Systemic inflammation increases breast cancer risk, promotes breast cancer progression, and reduces survival. Inflammation is a persistent state that involves the chronic activation of the immune system. A new study has reported that suppression of the pro-inflammatory cytokines IL-6 and IL-8 reduces the growth and metastasis of triple negative (ER-/PR-/HER2-) breast cancer.
The study was designed to investigate how inflammation influences triple negative breast cancer growth and survival. Triple negative breast cancer is an aggressive subtype of breast cancer that is estrogen receptor negative (ER-), progesterone receptor negative (PR-), and human epidermal growth factor receptor 2 negative (HER2-). To conduct the study, the authors used a type of database analysis to identify 32 inflammation-related genes that are differentially expressed in triple negative breast cancer cells. Ten of these genes were shown to be critical for anchorage-independent growth. Anchorage-independent cells do not require a solid substratum (such as the solid surface of a culture dish) for growth, and can be grown in suspension or soft media in which they float freely. The presence of cells with anchorage-independent growth indicates that a tumor has metastatic potential.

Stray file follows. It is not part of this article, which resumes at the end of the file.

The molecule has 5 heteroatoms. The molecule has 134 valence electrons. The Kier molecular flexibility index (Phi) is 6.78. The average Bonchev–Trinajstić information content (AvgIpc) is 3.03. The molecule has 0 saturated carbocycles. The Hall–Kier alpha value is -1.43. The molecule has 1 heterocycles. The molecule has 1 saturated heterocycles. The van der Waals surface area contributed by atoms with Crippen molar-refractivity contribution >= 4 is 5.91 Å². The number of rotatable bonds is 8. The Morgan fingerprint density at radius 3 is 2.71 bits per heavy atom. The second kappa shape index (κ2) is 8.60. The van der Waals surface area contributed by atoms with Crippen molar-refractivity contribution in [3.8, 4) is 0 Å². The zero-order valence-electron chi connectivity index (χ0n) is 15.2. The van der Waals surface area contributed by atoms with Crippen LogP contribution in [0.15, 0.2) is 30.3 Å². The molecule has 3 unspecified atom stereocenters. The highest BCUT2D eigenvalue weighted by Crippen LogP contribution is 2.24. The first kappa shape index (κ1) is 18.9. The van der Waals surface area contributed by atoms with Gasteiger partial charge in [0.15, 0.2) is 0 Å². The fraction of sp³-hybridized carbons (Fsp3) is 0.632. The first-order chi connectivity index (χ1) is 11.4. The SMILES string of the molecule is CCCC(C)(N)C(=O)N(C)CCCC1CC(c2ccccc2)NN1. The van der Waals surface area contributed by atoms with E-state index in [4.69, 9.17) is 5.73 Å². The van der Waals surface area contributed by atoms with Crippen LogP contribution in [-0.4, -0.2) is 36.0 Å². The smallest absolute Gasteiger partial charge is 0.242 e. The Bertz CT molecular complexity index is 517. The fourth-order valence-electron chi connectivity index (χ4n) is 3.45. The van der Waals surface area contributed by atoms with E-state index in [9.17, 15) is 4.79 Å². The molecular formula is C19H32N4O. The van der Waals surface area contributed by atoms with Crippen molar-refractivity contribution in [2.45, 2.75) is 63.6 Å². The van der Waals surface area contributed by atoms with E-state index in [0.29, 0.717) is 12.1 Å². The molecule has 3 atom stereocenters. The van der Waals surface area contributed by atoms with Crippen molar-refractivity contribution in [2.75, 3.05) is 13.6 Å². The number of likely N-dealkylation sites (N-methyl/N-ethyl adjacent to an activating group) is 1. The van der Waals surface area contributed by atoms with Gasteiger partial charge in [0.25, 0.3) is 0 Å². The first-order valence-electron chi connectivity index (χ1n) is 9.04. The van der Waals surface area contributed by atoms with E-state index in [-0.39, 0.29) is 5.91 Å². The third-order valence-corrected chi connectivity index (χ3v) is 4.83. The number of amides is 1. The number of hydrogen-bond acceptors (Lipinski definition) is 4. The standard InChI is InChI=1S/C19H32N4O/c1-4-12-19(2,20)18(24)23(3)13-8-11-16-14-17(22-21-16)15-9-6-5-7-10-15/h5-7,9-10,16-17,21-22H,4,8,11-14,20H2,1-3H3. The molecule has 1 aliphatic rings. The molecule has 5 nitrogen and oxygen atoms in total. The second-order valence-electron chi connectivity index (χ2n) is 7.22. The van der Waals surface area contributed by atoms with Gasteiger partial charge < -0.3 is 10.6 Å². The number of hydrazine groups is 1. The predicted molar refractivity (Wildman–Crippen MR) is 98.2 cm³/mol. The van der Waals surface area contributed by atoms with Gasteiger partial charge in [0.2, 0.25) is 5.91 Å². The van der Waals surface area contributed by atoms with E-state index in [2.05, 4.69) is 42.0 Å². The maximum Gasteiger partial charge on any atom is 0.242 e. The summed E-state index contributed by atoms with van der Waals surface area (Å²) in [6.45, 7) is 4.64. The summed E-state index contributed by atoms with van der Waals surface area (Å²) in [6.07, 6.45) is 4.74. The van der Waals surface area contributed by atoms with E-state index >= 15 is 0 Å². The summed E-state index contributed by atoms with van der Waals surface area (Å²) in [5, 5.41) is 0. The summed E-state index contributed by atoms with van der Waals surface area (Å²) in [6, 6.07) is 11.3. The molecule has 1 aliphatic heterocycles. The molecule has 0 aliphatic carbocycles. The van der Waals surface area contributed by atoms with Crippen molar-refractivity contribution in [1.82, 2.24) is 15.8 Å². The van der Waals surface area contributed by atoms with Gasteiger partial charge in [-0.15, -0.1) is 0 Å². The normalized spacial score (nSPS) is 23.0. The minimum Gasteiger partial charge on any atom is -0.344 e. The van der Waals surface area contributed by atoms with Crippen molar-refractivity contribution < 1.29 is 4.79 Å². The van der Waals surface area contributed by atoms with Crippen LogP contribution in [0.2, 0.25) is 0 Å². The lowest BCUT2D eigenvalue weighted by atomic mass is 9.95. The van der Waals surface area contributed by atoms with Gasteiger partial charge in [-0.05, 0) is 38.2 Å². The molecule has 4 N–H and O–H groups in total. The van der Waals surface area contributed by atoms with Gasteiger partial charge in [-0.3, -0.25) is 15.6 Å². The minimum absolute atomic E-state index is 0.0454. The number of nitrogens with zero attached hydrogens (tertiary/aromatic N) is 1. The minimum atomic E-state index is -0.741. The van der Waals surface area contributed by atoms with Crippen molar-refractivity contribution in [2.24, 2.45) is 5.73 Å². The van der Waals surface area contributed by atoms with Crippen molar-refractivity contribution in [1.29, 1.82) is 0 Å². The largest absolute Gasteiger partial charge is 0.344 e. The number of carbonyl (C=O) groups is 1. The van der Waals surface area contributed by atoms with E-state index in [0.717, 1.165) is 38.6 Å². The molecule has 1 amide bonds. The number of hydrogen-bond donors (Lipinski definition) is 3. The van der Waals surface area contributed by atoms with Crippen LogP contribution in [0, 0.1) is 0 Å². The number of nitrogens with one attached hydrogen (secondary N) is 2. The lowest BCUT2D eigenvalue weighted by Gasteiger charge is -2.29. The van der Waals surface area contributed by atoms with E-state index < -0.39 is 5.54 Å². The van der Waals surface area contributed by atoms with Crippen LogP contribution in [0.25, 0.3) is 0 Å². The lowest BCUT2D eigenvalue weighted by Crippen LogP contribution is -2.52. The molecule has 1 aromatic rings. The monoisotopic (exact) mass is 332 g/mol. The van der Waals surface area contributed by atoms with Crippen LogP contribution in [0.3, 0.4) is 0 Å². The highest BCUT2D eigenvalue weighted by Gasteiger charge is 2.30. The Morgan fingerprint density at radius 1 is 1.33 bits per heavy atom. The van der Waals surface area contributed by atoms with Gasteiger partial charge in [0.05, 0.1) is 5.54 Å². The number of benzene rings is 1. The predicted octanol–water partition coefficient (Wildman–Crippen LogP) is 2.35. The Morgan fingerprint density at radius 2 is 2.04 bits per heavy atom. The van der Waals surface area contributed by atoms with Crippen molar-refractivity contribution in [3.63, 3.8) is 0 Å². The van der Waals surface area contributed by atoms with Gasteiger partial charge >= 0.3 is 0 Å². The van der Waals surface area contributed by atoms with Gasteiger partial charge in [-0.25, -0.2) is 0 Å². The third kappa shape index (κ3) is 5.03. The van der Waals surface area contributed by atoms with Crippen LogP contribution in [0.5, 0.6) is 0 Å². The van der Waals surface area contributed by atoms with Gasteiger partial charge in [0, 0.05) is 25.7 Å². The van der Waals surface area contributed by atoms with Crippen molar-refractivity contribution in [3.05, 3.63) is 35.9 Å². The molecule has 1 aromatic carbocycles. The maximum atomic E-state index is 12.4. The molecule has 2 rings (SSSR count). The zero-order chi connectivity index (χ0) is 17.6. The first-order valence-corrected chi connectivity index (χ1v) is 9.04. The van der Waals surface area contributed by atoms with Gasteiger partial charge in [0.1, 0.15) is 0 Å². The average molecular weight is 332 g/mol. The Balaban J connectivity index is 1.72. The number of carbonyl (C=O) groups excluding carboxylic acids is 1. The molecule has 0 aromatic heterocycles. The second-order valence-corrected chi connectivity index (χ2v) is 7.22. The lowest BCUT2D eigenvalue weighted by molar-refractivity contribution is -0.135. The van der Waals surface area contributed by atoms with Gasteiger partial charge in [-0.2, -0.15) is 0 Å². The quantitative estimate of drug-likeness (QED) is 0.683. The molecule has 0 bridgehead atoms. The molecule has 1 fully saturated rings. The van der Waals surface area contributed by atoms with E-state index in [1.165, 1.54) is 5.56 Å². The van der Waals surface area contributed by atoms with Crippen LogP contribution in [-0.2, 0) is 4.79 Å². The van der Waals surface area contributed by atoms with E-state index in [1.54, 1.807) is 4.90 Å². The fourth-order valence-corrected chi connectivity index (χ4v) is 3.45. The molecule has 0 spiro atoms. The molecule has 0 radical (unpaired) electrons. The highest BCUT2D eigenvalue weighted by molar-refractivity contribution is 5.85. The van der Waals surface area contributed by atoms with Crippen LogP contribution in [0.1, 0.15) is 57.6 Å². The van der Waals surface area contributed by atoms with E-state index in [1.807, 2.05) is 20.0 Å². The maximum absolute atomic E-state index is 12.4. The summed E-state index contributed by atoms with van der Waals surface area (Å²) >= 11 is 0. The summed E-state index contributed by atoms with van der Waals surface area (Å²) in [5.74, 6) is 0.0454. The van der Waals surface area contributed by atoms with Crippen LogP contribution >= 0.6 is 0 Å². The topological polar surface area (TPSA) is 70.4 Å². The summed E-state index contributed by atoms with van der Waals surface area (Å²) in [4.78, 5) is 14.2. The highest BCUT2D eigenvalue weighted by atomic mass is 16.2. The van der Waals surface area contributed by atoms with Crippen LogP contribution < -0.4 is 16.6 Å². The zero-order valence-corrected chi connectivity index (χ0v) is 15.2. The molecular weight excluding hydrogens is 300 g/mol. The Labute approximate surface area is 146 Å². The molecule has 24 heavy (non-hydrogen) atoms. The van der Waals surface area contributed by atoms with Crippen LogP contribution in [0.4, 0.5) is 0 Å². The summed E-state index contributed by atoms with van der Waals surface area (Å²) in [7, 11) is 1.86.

The authors then demonstrated that a specific signaling pathway (the LPA-LPAR2-EZH2 NF-kappaB signaling cascade) is essential for the expression of IL-6 (interleukin 6), IL-8 (interleukin 8) and CXCL1 (chemokine (C-X-C motif) ligand 1) in triple negative cells. IL-6 and IL-8 are cytokines associated with inflammation. In a series of experiments, the authors showed that concurrent inhibition of IL-6 and IL-8 expression sharply reduced colony formation and survival of triple negative cells. IL-6 and IL-8 inhibition also interfered with the establishment of triple negative tumor grafts and reduced tumor growth in an animal model of breast cancer. In addition, analysis of breast cancer patient specimens showed that the degree of IL-6 and IL-8 expression predicted the survival times of the patients. The authors conclude that use of dual inhibition of IL-6/IL-8 signaling as a treatment could improve outcomes for triple negative breast cancer patients.
Please see our articles on inflammation and what triple negative patients and survivors should eat for more information.